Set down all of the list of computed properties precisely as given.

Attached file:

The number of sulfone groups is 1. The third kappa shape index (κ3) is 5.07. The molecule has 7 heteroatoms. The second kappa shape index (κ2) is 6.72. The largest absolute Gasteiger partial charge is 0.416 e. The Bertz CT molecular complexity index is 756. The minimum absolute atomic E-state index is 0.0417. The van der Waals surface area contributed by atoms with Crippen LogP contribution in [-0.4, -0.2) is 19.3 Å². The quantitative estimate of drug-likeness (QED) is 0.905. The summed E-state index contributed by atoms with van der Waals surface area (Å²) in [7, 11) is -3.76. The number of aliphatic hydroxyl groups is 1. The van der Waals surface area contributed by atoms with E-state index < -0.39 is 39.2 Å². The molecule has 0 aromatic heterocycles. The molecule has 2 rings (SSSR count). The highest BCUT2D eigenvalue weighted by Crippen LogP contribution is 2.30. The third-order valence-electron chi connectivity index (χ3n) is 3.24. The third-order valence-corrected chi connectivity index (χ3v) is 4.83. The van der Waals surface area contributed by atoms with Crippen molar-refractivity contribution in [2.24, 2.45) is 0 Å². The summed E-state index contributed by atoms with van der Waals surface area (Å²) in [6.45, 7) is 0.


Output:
The number of sulfone groups is 1. The third kappa shape index (κ3) is 5.07. The molecule has 7 heteroatoms. The second kappa shape index (κ2) is 6.72. The largest absolute Gasteiger partial charge is 0.416 e. The Bertz CT molecular complexity index is 756. The minimum absolute atomic E-state index is 0.0417. The van der Waals surface area contributed by atoms with Crippen LogP contribution in [-0.4, -0.2) is 19.3 Å². The quantitative estimate of drug-likeness (QED) is 0.905. The summed E-state index contributed by atoms with van der Waals surface area (Å²) in [7, 11) is -3.76. The number of aliphatic hydroxyl groups is 1. The van der Waals surface area contributed by atoms with E-state index < -0.39 is 39.2 Å². The molecule has 0 aromatic heterocycles. The molecule has 2 rings (SSSR count). The highest BCUT2D eigenvalue weighted by Crippen LogP contribution is 2.30. The third-order valence-electron chi connectivity index (χ3n) is 3.24. The third-order valence-corrected chi connectivity index (χ3v) is 4.83. The van der Waals surface area contributed by atoms with Crippen molar-refractivity contribution in [2.24, 2.45) is 0 Å². The summed E-state index contributed by atoms with van der Waals surface area (Å²) in [6.45, 7) is 0.